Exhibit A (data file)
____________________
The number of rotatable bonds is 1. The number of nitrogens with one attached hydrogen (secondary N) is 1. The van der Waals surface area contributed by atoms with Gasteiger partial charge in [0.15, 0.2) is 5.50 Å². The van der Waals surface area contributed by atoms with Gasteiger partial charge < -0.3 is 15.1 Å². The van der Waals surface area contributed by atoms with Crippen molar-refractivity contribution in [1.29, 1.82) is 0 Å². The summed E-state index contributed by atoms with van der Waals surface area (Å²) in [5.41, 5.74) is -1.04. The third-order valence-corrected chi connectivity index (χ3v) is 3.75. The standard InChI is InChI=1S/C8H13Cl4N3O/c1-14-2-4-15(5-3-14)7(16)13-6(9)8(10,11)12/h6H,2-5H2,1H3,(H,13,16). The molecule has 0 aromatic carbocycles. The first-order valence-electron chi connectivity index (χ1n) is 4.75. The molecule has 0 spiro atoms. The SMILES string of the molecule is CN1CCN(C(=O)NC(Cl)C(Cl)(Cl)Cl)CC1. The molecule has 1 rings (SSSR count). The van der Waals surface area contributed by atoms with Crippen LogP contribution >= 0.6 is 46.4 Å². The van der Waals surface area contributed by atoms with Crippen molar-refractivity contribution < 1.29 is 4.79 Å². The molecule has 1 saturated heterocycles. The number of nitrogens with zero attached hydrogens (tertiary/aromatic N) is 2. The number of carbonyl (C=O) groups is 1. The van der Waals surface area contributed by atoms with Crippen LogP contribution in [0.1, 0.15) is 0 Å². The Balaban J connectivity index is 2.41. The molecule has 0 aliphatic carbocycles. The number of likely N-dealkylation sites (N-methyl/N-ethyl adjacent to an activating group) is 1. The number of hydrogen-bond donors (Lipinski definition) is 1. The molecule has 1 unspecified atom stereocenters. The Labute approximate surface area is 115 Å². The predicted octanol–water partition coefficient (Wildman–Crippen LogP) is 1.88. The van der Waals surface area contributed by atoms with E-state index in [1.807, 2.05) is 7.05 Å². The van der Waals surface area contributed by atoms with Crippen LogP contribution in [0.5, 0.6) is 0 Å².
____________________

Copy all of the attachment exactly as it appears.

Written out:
The number of rotatable bonds is 1. The number of nitrogens with one attached hydrogen (secondary N) is 1. The van der Waals surface area contributed by atoms with Gasteiger partial charge in [0.15, 0.2) is 5.50 Å². The van der Waals surface area contributed by atoms with Gasteiger partial charge < -0.3 is 15.1 Å². The van der Waals surface area contributed by atoms with Crippen molar-refractivity contribution in [1.29, 1.82) is 0 Å². The summed E-state index contributed by atoms with van der Waals surface area (Å²) in [5.41, 5.74) is -1.04. The third-order valence-corrected chi connectivity index (χ3v) is 3.75. The standard InChI is InChI=1S/C8H13Cl4N3O/c1-14-2-4-15(5-3-14)7(16)13-6(9)8(10,11)12/h6H,2-5H2,1H3,(H,13,16). The molecule has 0 aromatic carbocycles. The first-order valence-electron chi connectivity index (χ1n) is 4.75. The molecule has 0 spiro atoms. The SMILES string of the molecule is CN1CCN(C(=O)NC(Cl)C(Cl)(Cl)Cl)CC1. The molecule has 1 rings (SSSR count). The van der Waals surface area contributed by atoms with Crippen LogP contribution >= 0.6 is 46.4 Å². The van der Waals surface area contributed by atoms with Crippen molar-refractivity contribution < 1.29 is 4.79 Å². The molecule has 1 saturated heterocycles. The number of nitrogens with zero attached hydrogens (tertiary/aromatic N) is 2. The number of carbonyl (C=O) groups is 1. The van der Waals surface area contributed by atoms with Crippen LogP contribution in [0.1, 0.15) is 0 Å². The Balaban J connectivity index is 2.41. The molecule has 0 aliphatic carbocycles. The number of likely N-dealkylation sites (N-methyl/N-ethyl adjacent to an activating group) is 1. The number of hydrogen-bond donors (Lipinski definition) is 1. The molecule has 1 unspecified atom stereocenters. The Labute approximate surface area is 115 Å². The predicted octanol–water partition coefficient (Wildman–Crippen LogP) is 1.88. The van der Waals surface area contributed by atoms with E-state index in [1.807, 2.05) is 7.05 Å². The van der Waals surface area contributed by atoms with Crippen LogP contribution in [0.5, 0.6) is 0 Å².